This city is partially intact, partially in ruins, much like the city of Phlan in the old Pool of Radiance computer game (or like Detroit in 2012).  In this new locale, our party met our contact at a social club in the inhabited part of town, then set out into the ruined portion to explore a sinkhole in search of certain items of value to a certain individual.
The adventurers found some (somewhat uncanny) structures at the bottom of this pit, and set out to explore.  We encountered and defeated a four-armed, shovels-wielding smoke demon in a furnace room as well as a six-armed, multi-legged automaton in a room with a statue of a Kirbyesque space deity on a raised platform.  The battle with the second foe left our explorers very battered, so we retreated in order to recover.
It was fun playing for the first time in more than six month, and we even had a guest adventurer, Chris's buddy John, who was visiting from out of town.  Here's to more adventuring on the back of the World Turtle!

Wednesday, December 26, 2012

Holiday Axis & Allies

I managed to get my dad and my brother to play Axis & Allies with me this Christmas.  Dad and I were the Allies, while my brother played the Axis.
Unfortunately for democracy and for the workers' revolution, the Germans pretty much took over Europe, despite an initial push from Russia that kicked the Nazis out of the USSR.  It didn't help that Japan swept in from the Far East, taking over Moscow after a hard-fought battle.  I quickly liberated it, only to see the Russian capital fall to Germany the next turn.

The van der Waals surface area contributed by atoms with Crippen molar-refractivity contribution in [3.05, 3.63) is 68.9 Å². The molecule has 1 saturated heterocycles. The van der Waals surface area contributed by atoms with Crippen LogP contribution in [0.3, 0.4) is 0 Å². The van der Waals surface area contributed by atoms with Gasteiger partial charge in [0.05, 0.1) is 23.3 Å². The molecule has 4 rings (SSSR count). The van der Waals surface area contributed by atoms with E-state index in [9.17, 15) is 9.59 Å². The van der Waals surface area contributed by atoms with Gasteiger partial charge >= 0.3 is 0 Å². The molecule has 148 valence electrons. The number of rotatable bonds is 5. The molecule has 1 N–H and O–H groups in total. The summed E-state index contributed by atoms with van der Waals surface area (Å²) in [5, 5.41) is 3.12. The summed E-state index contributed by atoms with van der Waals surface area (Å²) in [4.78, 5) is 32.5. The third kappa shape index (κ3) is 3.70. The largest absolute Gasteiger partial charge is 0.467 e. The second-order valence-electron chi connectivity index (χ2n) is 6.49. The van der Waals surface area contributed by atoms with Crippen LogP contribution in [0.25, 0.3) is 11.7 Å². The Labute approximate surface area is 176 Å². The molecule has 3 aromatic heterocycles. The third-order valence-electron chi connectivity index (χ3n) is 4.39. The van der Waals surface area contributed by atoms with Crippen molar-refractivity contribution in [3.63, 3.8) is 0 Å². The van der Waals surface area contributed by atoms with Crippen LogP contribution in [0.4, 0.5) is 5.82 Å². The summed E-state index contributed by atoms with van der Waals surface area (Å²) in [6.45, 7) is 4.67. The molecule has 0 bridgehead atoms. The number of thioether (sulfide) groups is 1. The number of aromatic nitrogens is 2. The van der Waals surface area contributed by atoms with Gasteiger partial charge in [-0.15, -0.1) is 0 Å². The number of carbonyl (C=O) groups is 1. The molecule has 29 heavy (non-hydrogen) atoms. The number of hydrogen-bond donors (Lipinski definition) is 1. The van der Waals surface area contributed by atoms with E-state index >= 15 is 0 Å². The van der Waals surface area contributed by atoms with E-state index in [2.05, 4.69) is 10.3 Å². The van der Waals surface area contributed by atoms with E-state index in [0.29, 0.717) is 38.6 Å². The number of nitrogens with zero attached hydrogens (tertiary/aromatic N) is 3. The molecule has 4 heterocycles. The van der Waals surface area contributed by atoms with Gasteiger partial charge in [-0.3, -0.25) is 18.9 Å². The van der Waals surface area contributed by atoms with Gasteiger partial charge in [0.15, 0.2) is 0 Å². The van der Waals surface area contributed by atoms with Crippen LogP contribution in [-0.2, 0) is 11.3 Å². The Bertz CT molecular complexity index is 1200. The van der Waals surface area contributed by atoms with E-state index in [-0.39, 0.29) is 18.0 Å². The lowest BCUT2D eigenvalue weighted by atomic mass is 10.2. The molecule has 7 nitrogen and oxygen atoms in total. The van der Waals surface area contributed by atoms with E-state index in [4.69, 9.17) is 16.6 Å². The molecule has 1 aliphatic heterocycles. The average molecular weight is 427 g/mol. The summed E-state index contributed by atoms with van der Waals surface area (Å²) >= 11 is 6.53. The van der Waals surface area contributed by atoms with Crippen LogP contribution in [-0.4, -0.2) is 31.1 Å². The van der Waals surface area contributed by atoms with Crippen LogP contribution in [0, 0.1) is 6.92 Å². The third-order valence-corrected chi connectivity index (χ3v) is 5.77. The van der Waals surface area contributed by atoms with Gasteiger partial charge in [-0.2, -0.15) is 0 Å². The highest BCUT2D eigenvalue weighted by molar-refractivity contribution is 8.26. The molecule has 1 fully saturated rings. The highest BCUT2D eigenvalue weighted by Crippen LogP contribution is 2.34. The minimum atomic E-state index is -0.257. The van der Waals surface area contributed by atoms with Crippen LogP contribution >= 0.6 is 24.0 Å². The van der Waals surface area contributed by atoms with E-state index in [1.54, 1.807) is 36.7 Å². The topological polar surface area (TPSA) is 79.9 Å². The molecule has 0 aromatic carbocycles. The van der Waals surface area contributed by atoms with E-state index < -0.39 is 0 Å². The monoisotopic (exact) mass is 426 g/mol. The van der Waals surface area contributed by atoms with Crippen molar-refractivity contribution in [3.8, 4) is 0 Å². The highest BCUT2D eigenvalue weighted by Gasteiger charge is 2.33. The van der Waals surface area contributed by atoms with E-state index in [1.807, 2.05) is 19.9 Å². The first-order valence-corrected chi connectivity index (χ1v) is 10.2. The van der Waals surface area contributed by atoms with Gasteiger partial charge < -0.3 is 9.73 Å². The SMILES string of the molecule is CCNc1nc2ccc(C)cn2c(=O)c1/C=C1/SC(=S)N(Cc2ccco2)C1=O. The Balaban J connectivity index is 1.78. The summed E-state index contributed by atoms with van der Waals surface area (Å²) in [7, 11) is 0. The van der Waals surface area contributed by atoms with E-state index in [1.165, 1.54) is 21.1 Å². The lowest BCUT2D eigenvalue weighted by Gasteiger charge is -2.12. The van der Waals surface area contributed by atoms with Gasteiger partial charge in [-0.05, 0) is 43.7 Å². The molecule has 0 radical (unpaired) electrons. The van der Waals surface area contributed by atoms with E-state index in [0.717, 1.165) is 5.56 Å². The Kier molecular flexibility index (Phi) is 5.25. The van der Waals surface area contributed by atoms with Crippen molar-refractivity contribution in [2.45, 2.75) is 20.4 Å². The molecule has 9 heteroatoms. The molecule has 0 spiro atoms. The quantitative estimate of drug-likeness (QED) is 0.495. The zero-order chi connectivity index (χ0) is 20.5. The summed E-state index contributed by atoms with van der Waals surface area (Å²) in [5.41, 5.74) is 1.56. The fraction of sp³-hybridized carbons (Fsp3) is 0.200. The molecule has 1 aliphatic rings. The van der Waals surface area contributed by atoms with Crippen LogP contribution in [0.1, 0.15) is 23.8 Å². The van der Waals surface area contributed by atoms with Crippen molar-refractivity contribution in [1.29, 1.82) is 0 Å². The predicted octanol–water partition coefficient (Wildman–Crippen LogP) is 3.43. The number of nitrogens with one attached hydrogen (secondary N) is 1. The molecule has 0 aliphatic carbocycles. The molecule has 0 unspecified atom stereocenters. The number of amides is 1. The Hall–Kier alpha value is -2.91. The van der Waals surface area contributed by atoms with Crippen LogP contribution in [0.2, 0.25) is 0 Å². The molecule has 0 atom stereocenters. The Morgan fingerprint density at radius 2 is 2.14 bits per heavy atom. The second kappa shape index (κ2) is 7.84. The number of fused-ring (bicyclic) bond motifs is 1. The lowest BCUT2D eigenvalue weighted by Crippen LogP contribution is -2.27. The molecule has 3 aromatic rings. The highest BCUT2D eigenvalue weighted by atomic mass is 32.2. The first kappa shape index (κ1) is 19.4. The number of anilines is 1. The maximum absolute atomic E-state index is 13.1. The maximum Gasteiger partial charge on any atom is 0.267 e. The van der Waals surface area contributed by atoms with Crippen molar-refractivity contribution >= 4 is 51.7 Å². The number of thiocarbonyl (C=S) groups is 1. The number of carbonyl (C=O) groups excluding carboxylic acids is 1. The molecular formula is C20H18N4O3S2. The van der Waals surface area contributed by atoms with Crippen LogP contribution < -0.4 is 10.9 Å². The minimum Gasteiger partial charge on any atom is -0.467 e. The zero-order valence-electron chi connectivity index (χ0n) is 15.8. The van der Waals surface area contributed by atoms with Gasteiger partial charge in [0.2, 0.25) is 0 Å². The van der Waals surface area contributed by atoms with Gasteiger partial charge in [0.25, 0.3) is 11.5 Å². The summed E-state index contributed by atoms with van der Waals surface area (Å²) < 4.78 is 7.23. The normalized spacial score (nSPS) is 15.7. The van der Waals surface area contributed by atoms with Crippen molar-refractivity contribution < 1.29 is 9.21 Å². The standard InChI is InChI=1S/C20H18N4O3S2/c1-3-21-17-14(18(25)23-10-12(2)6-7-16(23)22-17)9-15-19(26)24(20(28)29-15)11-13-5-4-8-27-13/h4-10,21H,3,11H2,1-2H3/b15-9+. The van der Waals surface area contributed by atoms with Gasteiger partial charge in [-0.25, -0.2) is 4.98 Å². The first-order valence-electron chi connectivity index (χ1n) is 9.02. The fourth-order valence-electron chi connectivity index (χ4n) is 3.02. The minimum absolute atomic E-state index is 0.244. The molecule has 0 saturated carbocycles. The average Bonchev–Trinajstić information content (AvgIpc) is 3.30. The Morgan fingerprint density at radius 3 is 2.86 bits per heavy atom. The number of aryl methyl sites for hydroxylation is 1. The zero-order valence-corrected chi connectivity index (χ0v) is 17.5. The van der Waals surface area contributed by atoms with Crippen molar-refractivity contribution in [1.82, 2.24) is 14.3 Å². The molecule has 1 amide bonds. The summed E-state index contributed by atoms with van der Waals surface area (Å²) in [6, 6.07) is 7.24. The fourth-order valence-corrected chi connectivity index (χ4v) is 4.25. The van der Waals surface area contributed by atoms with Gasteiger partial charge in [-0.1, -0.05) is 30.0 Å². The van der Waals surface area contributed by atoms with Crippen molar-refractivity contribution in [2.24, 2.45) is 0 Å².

Speaking of Japan, the USA dithered too much in the Pacific, not taking out the Japanese fleet early in the game.  Japan kept pumping out troops and transports, taking over India and China, as well as most of the Soviet Socialist Republics.  The Allies conceded the game at that point, and we all enjoyed playing.  How was your holiday gaming?

Monday, December 24, 2012

Christmas lists

It's Christmas Eve here on the Dreadnought, and my thoughts have turned to Yuletide presents.  I didn't ask for any game-related items this year, just the usual boring grown-up request for clothes and the like.  There is one gift I'd like, but it's hard to find in stores: more face-to-face gaming.  What with work, family, and distance, it's hard for my fellow gamers and I to get together as often as we'd like.